One morning this week Nico and I set out for the morning wander, closely followed for a bit by Susan and Nebo (until the variety of smells and warm weather slowed him). I looked up and realised that for the first time in several weeks, the sun and sky were clear. I couldn’t look at the sun, even in the early morning – it was too bright: brighter than it had been for weeks. The sky was blue and clear and even the gentle clouds in the distance stood out clearly and brightly. I recognised that for so many weeks the sky had been hazy, filled with smoke and everything a little darker. Some days there were clouds and smoke and the combination made the day darker still. This day, however, was bright and I found myself squinting through the brightness – it was almost uncomfortable.
We have lived through several weeks of bushfire smoke swallowing the day, darkening the skies and bringing a ‘darkness’ across the land as it has engulfed us in crisis and overwhelming our resources. We have despaired at the stories, even as those caught in the midst of the catastrophic experiences have been enveloped in ominous darkness. The darkness became almost ‘normal’ as we endured the unfolding and broadening chaos that engulfed Eastern and Southern Australia. Story upon story, image upon image drew us into the deepening crisis that, though relieved somewhat through some rain, continues on.
Darkness is a very real metaphor for our days and nights of catastrophic bushfire crisis. A friend described the apocalyptic experience of being caught in the midst of a community threatened and evacuated. The days were dark, eerily and threateningly dark, as smoke thoroughly consumed everything. The only light was the glow of the threatening fire-front and the gloomy glow of a hidden sun that barely broke through. Darkness was physical and emotional as it clung to people and filled them with fear, confusion and impending dread. Darkness consumed us all as we watched on helpless or for those who worked on the scenes, fighting flames or holding people in their despair.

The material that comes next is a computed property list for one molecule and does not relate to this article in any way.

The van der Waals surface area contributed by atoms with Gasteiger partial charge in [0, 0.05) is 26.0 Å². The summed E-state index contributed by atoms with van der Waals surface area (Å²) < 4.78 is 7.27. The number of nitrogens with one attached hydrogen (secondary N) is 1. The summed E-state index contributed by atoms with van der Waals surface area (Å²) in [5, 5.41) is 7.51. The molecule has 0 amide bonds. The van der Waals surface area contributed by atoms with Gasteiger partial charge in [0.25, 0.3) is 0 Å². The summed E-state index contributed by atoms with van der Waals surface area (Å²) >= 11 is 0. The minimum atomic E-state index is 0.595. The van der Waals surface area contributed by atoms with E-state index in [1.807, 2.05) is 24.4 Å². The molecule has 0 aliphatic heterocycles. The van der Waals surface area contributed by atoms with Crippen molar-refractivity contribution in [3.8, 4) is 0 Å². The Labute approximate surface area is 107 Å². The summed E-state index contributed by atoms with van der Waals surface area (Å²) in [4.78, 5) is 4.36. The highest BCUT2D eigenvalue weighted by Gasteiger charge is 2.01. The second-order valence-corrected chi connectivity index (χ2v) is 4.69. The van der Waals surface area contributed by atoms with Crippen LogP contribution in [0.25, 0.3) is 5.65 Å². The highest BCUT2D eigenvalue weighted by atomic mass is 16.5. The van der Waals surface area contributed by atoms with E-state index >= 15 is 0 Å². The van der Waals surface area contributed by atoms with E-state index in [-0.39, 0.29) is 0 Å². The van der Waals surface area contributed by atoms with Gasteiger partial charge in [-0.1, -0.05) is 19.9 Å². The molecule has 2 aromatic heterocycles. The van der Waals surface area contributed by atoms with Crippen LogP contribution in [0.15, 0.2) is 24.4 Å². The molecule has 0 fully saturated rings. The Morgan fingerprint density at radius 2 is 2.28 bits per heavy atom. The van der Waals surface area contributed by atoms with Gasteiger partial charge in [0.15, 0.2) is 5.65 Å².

In the midst of our darkness we yearned for light, hope, or something to break through with relief and deliverance. We glimpsed ‘lights’ glowing through in the human spirit expressed in courage, sacrifice, generosity, community, sharing and communities supporting each other and demonstrating resilient determination. We longed for the brighter lights of leadership to help us find a way forward, but our leaders were as confused and overwhelmed as the rest of us. The shadow side of humanity deepened the despair as we realised that many of the fires were deliberately lit, as people looted and stole property of those evacuated from home and business, and in the greed of those who impersonated caring charities and stole donations from well-meaning people.
The metaphor of darkness is pervasive, and I feel its cold tentacles seeping into the recesses of human life and experience across our society. There is the dark side of life that shatters our normality through grief with its long and dark shadow that overwhelms us. The grief of loss, the shattering of our secure and comfortable lives in various ways that rocks our foundations and blocks out light and hope as we are forced to renegotiate who we are and how we live and be in a world that is suddenly so different. There is darkness in poverty as people are caught in cycles that are desperate and run out of control. The powers that be are often part of the problem, imposing restrictions and barriers to people trying to get out of life-denying oppression. Illness, mental health issues, disability or life in minority groups brings obstacles that can darken the experience of human life and deny freedom and hope.